Townsend defines relative poverty as being in a state where people do not have sufficient resources to support the kind of lifestyle and living conditions which are considered ‘normal’ in the society that they live in, and which results in their exclusion from everyday activities. (Townsend, 1979) He also states that the standards of relative poverty differ across countries and cultures and over time and place. This is because social scientists need to consider traditions and necessities which are not fixed but flexible to change. When determining the meaning of ‘relative’, two aspects have to be considered; that is, “the nature of comparisons and the nature of human needs”. (Lister, 2004:22) Human needs are thought to be socially constructed and reflect the priorities along with the mind-set of the members within that particular society. Hence, using this concept to measure the degree of poverty ensures that the results obtained are relevant to the current situation within the society. However this poses a challenge if poverty is to be compared between different societies.
Another issue is the difficulty of deciding which units to use when estimating the extent of poverty in today’s western societies. There have been arguments for the units to be individuals or households, but the unit chosen should be practical and representative of the aim of measurement. (Lister, 2004) The dissimilarities living standards can be attributed to, among other things, the ways and costs of living, not forgetting the availability of commodities to groups of people. The understanding of these distinct components varies along with people’s opinions and perception. (Townsend, 1979) Therefore it is hard to outline a general standard of relative poverty as it does not conform to any set criteria within contemporary western societies. The question this raises regarding the measurement of poverty is the validity and compatibility of indicators used. Should income or material deprivation be used as the proverbial yardstick with which to show the extent of poverty? Lister believes that income only gives a restricted perspective of one’s material resources. (Lister, 2004) In relation to material deprivation, it has been argued that not every individual or society values the same things, and even what people classify as basic necessities may differ between cultures or ethnic groups. (Townsend, 1979)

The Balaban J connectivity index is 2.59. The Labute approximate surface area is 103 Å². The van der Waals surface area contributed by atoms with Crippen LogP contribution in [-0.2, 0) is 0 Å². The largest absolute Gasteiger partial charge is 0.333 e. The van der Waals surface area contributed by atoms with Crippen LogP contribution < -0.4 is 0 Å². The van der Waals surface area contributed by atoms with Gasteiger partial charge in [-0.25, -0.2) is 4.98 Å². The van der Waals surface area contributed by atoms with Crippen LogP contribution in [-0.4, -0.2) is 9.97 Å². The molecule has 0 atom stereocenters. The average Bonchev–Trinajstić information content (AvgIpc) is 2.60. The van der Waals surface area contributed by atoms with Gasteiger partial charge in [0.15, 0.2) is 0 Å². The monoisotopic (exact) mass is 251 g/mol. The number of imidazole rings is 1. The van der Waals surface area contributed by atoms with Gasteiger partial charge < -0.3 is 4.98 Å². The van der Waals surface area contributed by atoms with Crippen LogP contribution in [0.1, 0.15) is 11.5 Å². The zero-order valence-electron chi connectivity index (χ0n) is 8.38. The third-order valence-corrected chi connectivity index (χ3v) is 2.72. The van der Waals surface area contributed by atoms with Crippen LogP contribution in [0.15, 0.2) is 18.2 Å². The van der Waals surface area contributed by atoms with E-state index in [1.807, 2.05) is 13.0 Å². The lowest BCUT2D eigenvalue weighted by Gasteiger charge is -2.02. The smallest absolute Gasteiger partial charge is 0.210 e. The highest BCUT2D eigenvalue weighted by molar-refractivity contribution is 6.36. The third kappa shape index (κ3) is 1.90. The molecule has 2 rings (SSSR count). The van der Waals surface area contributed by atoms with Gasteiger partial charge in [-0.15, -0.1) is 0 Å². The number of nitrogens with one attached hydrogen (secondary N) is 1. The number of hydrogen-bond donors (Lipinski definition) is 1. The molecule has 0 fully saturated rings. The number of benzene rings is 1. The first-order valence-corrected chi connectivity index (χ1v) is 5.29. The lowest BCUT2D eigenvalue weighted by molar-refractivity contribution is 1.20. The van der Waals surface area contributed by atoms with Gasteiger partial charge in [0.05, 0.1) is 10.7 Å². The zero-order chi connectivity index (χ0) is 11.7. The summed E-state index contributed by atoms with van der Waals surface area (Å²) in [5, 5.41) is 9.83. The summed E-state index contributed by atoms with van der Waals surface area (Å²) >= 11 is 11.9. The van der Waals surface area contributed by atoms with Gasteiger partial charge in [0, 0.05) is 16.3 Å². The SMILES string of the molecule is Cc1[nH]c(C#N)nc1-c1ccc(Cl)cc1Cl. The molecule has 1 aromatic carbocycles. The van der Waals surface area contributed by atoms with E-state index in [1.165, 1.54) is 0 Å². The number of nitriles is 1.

As for recognising the problems faced by people living on very low incomes, those who fall into the category of being in ‘relative poverty’ are often understood as not being able to enjoy life opportunities and other experiences which are normally attainable by the majority of the population.(Townsend, 1979) Low income may account for the inability to support a family and the failure to ensure that each member possesses equal chances to develop themselves personally and pursue any areas of interest. However, the level of income may not be reflected accurately by the idea of ‘relative poverty’, so precautions need to be taken when using it to gain insight into the everyday lives of those classified as relatively poor.(ibid.)
Social exclusion has been conceptualised in various ways. One of those is of social exclusion as an expression of poverty. (UN,1995 ; cited in Lister,2004: 32) Others may see it as a process, not a state in which an individual or a household finds itself in. (Lister, 2004) It provides a method of contemplating the idea of poverty; with social exclusion having the potential to be either a source or a consequence of poverty. (Council of Europe, 2001) In the United Kingdom, the concept of social exclusion is linked to “participation in paid work” (Levitas, 2005: 26). To be socially excluded does not always means that one is living in poverty, as it is possible for one to be subjected to other kinds of situations, such as social and moral deprivation.